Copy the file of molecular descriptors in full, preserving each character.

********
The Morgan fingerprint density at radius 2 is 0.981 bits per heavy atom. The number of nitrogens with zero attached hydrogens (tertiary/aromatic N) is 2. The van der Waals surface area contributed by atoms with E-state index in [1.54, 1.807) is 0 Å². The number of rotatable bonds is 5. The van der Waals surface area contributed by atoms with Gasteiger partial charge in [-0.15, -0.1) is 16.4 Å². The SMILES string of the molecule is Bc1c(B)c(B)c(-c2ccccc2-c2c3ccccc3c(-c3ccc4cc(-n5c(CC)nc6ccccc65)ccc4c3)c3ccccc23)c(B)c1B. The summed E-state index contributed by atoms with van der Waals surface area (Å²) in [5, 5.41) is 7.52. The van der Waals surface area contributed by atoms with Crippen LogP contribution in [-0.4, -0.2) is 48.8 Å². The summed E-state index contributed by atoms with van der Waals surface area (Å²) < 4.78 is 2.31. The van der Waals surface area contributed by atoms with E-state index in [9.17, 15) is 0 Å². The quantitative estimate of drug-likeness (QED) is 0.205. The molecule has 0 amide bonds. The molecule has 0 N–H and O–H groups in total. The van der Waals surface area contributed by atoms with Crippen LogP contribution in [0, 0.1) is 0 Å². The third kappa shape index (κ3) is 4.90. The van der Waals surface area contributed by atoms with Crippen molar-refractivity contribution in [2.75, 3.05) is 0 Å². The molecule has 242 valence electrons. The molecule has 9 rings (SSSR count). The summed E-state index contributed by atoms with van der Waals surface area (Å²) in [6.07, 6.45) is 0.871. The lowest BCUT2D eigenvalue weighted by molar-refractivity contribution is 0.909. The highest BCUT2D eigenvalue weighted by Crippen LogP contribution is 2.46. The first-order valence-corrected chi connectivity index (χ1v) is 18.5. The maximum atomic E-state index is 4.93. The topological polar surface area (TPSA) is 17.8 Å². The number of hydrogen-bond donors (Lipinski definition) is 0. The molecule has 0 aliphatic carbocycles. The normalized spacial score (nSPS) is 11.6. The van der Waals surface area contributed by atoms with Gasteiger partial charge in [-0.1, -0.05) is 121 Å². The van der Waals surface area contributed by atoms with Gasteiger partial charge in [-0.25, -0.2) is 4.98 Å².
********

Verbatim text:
The Morgan fingerprint density at radius 2 is 0.981 bits per heavy atom. The number of nitrogens with zero attached hydrogens (tertiary/aromatic N) is 2. The van der Waals surface area contributed by atoms with E-state index in [1.54, 1.807) is 0 Å². The number of rotatable bonds is 5. The van der Waals surface area contributed by atoms with Gasteiger partial charge in [-0.15, -0.1) is 16.4 Å². The SMILES string of the molecule is Bc1c(B)c(B)c(-c2ccccc2-c2c3ccccc3c(-c3ccc4cc(-n5c(CC)nc6ccccc65)ccc4c3)c3ccccc23)c(B)c1B. The summed E-state index contributed by atoms with van der Waals surface area (Å²) in [5, 5.41) is 7.52. The van der Waals surface area contributed by atoms with Crippen LogP contribution in [-0.4, -0.2) is 48.8 Å². The summed E-state index contributed by atoms with van der Waals surface area (Å²) < 4.78 is 2.31. The van der Waals surface area contributed by atoms with E-state index in [9.17, 15) is 0 Å². The quantitative estimate of drug-likeness (QED) is 0.205. The molecule has 0 amide bonds. The molecule has 0 N–H and O–H groups in total. The van der Waals surface area contributed by atoms with Crippen LogP contribution in [0, 0.1) is 0 Å². The third kappa shape index (κ3) is 4.90. The van der Waals surface area contributed by atoms with Crippen molar-refractivity contribution in [2.75, 3.05) is 0 Å². The molecule has 242 valence electrons. The molecule has 9 rings (SSSR count). The summed E-state index contributed by atoms with van der Waals surface area (Å²) in [6.07, 6.45) is 0.871. The lowest BCUT2D eigenvalue weighted by molar-refractivity contribution is 0.909. The highest BCUT2D eigenvalue weighted by Crippen LogP contribution is 2.46. The first-order valence-corrected chi connectivity index (χ1v) is 18.5. The maximum atomic E-state index is 4.93. The topological polar surface area (TPSA) is 17.8 Å². The number of hydrogen-bond donors (Lipinski definition) is 0. The molecule has 0 aliphatic carbocycles. The normalized spacial score (nSPS) is 11.6. The van der Waals surface area contributed by atoms with Gasteiger partial charge in [-0.1, -0.05) is 121 Å². The van der Waals surface area contributed by atoms with Gasteiger partial charge in [-0.25, -0.2) is 4.98 Å².